Israel was under Mosaic Law, of course, and the New Testament Covenant has freed us from the obligations of those liturgical instructions. However, they were a "schoolmaster" (Galatians 3:24) to teach us about the relationship of God to His people.
This voluntary offering was designed to be given at various times and for many reasons—but if offered in "Thanksgiving" it was to be specially performed, as explained below.
The drama tells the story of Thanksgiving to God.
"By placing his hand upon the head of the animal, which had been brought to the altar of Jehovah for the purpose, the offerer signified that with this gift, which served to nourish and strengthen his own life, he gave up the substance of his life to the Lord, that he might thereby be strengthened both body and soul for a holy walk and conversation. To this end he slaughtered the victim and had the blood sprinkled by the priest against the altar, and the fat portions burned upon it, that in these altar-gifts his soul and his inner man might be grounded afresh in the gracious fellowship of the Lord. He then handed over the breast-piece by the process of waving, also the right leg, and a sacrificial cake of each kind, as a heave-offering from the whole to the Lord, who transferred these portions to the priests as His servants, that they might take part as His representatives in the sacrificial meal." (Biblical Commentary on the Old Testament; The Pentateuch, vol. II; Keil & Delitzsch, Eerdmans, Grand Rapids, p. 330.)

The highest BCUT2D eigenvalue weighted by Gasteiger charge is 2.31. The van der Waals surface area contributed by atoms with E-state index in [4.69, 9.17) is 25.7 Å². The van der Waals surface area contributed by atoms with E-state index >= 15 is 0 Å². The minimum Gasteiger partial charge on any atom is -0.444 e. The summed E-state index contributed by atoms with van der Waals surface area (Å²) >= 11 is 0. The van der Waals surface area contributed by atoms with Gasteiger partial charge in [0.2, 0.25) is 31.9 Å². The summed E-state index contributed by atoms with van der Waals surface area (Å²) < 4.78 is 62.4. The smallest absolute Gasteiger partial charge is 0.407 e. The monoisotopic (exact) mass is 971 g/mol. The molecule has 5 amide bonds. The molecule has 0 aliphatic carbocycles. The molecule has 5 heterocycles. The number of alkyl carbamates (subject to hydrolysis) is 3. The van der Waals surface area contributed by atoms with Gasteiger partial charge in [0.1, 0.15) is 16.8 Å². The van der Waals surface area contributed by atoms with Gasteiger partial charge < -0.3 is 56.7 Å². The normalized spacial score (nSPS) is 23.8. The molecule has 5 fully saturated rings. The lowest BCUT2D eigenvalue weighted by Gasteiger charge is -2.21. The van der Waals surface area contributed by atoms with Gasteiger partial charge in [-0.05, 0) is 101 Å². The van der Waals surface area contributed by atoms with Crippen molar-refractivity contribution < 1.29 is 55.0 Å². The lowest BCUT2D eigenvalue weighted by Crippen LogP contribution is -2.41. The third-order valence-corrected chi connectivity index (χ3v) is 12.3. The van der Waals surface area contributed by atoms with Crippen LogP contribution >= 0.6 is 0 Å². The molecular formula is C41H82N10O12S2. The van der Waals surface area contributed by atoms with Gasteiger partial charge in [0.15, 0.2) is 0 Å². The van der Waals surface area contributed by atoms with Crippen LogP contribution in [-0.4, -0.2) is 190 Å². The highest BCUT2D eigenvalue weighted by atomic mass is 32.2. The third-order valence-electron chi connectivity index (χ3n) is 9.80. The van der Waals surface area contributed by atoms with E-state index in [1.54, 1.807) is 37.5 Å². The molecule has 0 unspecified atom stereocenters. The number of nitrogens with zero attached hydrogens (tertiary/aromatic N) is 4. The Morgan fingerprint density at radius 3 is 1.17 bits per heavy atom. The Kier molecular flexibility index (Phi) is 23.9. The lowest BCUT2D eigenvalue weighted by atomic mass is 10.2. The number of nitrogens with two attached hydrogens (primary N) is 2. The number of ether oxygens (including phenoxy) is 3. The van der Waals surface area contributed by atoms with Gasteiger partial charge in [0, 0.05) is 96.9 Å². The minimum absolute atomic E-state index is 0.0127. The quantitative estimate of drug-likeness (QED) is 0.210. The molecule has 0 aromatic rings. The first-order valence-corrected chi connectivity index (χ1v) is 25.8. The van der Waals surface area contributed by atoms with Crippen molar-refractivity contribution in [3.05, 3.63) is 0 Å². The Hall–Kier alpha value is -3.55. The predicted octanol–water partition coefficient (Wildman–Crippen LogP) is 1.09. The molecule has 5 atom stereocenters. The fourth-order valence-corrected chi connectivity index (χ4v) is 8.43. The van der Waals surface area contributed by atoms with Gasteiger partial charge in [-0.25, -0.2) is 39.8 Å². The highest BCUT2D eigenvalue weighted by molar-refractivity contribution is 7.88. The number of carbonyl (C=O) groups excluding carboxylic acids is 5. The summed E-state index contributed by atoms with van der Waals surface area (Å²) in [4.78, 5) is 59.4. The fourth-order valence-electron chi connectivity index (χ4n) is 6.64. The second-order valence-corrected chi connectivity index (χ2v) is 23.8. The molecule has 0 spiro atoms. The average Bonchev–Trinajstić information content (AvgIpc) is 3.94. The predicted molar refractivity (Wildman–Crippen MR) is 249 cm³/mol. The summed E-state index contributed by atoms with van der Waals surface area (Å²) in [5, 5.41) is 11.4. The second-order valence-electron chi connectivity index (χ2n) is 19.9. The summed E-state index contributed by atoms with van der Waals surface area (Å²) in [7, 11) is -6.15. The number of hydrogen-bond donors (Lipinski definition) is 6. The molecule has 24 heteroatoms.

Our "offerings" should be as honestly committed.
Think of the obvious comparisons: that which is used to "nourish and strengthen" our lives is offered in "thanksgiving" on the Lord's altar—to the Lord—which the Lord then gives a portion back as subsistence to those who serve Him. These voluntary "offerings" are freely given in thanksgiving to others who serve the Lord.